wanted to get some thoughts on Javier Vazquez. should he continue to be this good for the rest of the season? his ERA is 3.54 and his FIP is 2.54 ..so one would think he should actually improve? but he has some numbers that are deceiving? his K/9 is the highest of his career at 10.97%. the last 3 seasons he has had 8.64%, 8.85%, 8.17%. his career is 8.08% his BB/9 is low at 1.89%. the last 3 seasons he has had 2.64%, 2.08%, 2.49%. his career is 2.38%. his HR/9 are the lowest of his career at 0.83%. the last 3 seasons he has had 1.08%, 1.20%, 1.02%. his career is 1.18% should those numbers get closer to his career numbers? he has 1.11 WHIP. the last 3 seasons he has had 1.32/ 1.14/ 1.29/ and his career is 1.26 WHIP. he has .336 BABIP this season compared to the last 3 seasons of .328/ .297/ .321/ and his career is .311 BABIP. he has a low 69.6 LOB%. the last 3 seasons he has had 68.3%/ 74.5%/ 65.8%/ so thats not bad. his career is 70.4% his LD% is the highest of his career at 24.2%. the last 3 seasons he has had 20.1%/ 16.8%/ 19.5%/
should he be able to continue all season? or would he be someone to sell high?
I don't really see much difference in Vazquez - all of those variances can be due to sample size. The move to the NL has benefitted him greatly - don't underestimate getting three AB's against the opposing pitcher every outing (It's a shame he can't face his own team once in awhile though). That would account for the strikeouts. He still has an ERA above what you would expect based on his peripherals, but he has ALWAYS had that - the man is an enigma. I think 3.5 ERA and 1.2 WHIP is right on target for him and what I drafted for in all 3 of my leagues.
Vasquez is a guy I despartely wanted to draft, but sadly missed out on. I also tried to trade for him early in the year before his price tag climbed too high, but alas it was not meant to be.
As for his past 3 year comparison stats... those last three years were spent pitching in The Cell for the White Sox in a DH league. The switch to Atlanta in the NL east was huge for him. Check out his numbers from 2001 thru 2003 when he was in his prime with the Expos. They are better than his past 3 year comps and career averages, and closer to what he has done so far this year. I think he is definately a candidate to keep it up.
First, I'd like to cordially point out that K/9, BB/9 ratios etc are not percentages, merely ratios. He's striking 10.97 batters per 9 innings pitched, and he's K'ing 5.81 batters for every 1 he walks.
To address your point, Vazquez is a guy that for whatever reason has typically underperformed relative to his peripherals. His K/BB, WHIP, etc are typically pretty strong.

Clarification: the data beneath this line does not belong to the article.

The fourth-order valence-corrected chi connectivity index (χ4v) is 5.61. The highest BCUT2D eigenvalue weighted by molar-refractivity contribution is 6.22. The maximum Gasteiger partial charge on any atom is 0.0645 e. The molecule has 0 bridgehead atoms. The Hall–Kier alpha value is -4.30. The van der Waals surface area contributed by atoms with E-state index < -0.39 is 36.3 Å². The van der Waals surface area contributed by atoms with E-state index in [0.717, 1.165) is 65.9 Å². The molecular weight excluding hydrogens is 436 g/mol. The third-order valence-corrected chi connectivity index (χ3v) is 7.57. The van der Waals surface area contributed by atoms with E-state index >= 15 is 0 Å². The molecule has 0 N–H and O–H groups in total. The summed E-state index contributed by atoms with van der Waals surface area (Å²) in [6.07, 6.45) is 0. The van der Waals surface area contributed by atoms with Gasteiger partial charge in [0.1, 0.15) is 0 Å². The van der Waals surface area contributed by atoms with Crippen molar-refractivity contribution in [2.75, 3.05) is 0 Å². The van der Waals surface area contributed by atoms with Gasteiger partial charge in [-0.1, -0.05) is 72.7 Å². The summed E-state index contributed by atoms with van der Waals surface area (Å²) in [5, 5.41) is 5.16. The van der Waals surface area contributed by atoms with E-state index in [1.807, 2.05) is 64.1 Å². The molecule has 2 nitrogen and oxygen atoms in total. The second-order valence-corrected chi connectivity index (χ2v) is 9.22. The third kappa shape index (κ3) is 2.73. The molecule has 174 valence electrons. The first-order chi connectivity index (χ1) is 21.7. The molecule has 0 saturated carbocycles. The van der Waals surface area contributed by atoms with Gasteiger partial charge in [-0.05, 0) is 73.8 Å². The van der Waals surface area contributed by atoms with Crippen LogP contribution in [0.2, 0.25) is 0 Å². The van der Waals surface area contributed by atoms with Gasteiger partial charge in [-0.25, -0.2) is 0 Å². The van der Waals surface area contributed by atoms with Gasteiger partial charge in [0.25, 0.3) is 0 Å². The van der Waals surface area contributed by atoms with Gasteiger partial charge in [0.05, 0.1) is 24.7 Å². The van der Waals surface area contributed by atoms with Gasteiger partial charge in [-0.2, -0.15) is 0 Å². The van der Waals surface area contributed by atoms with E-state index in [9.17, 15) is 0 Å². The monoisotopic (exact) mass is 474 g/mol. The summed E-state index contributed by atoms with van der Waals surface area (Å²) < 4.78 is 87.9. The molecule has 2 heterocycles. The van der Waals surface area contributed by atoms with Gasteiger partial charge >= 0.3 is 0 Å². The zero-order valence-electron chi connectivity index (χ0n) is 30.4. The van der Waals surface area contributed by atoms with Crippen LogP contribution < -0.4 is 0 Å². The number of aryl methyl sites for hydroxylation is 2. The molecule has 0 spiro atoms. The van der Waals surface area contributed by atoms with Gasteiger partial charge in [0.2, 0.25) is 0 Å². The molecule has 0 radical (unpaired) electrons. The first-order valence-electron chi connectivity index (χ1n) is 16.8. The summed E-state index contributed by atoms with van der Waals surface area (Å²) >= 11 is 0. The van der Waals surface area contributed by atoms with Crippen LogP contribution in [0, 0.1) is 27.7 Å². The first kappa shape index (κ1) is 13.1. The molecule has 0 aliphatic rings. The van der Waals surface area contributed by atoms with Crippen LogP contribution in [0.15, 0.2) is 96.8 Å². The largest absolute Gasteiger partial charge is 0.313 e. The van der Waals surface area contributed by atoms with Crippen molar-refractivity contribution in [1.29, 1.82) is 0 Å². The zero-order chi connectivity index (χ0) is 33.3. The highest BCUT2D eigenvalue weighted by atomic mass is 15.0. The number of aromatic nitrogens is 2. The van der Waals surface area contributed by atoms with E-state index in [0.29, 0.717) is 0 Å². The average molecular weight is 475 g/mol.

What's interesting this year is that several of his key peripheral indicators suggest he's been unlucky so far yet he's still carrying a 3.54/1.11 line. His LD rate is up, his LOB% is normal for him, his HR/FB rate is right in line with career norms, and his BABIP is actually elevated a bit (.336). The question is can he maintain this career high K/9 rate of 10.97 and K/BB rate of 5.81. I would say that's unlikely, those numbers will likely regress a bit. When they do, he could fall into the trap he always does, and that's struggling when guys are on base.
Per a great article on Vazquez by Eric Seidman on Baseball Prosepctus (dated 5/15/09), he showed that Javy's EqA jumps almost 100 points historically with runners on base, with significant upticks in OBP and SLG against (~40 points a piece). The league average pitcher's EqA jumps about 40 points, with an increase in OBP of 7 points and SLG, 14 points. If he starts walking a few more or K'ing a few less, this is going to come into play once again and hurt him a bit.
I still think he ends pretty solidly though, a guy who will have a sub-4.00 ERA and 200+ Ks. But he may be a decent trade-high candidate.
Great numbers there, scooter. I was looking at his men-on-base numbers and didn't know if that was way out of norm or not - it's the only thing that explains his relatively high ERA's. Now the question is why? My theory is that his mechanics aren't as sound from the stretch as they are from wind-up. It could also just be a mental thing, or a combination of both.
Keep in mind that the Braves' defense is much better than the White Sox D. I'm not good at breaking down and interpreting defensive stats, much less predict their impact on pitching stats, but logically that's got to be part of the reason for his success so far.